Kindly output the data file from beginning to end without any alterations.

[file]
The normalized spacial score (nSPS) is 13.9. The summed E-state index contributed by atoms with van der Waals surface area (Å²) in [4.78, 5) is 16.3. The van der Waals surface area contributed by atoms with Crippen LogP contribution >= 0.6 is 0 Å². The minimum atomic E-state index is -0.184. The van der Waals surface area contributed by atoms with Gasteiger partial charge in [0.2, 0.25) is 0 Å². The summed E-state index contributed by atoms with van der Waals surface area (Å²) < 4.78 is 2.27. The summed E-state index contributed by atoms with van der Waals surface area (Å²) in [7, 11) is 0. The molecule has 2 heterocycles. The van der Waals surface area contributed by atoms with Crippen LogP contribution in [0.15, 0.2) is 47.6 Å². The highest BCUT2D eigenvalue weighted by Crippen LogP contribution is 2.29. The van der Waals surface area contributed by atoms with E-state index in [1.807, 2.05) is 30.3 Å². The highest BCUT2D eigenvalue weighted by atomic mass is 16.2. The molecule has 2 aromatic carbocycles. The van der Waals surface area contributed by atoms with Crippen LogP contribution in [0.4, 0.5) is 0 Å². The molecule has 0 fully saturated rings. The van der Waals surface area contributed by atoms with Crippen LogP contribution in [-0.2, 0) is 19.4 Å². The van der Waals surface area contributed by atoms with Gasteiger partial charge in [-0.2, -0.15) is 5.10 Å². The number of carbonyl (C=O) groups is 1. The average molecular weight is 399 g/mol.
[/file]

The normalized spacial score (nSPS) is 13.9. The summed E-state index contributed by atoms with van der Waals surface area (Å²) in [4.78, 5) is 16.3. The van der Waals surface area contributed by atoms with Crippen LogP contribution >= 0.6 is 0 Å². The minimum atomic E-state index is -0.184. The van der Waals surface area contributed by atoms with Gasteiger partial charge in [0.2, 0.25) is 0 Å². The summed E-state index contributed by atoms with van der Waals surface area (Å²) < 4.78 is 2.27. The summed E-state index contributed by atoms with van der Waals surface area (Å²) in [7, 11) is 0. The molecule has 2 heterocycles. The van der Waals surface area contributed by atoms with Crippen LogP contribution in [0.15, 0.2) is 47.6 Å². The highest BCUT2D eigenvalue weighted by Crippen LogP contribution is 2.29. The van der Waals surface area contributed by atoms with E-state index in [1.807, 2.05) is 30.3 Å². The highest BCUT2D eigenvalue weighted by atomic mass is 16.2. The molecule has 2 aromatic carbocycles. The van der Waals surface area contributed by atoms with Crippen LogP contribution in [0.4, 0.5) is 0 Å². The molecule has 0 fully saturated rings. The van der Waals surface area contributed by atoms with Crippen LogP contribution in [-0.2, 0) is 19.4 Å². The van der Waals surface area contributed by atoms with Gasteiger partial charge in [-0.2, -0.15) is 5.10 Å². The number of carbonyl (C=O) groups is 1. The average molecular weight is 399 g/mol.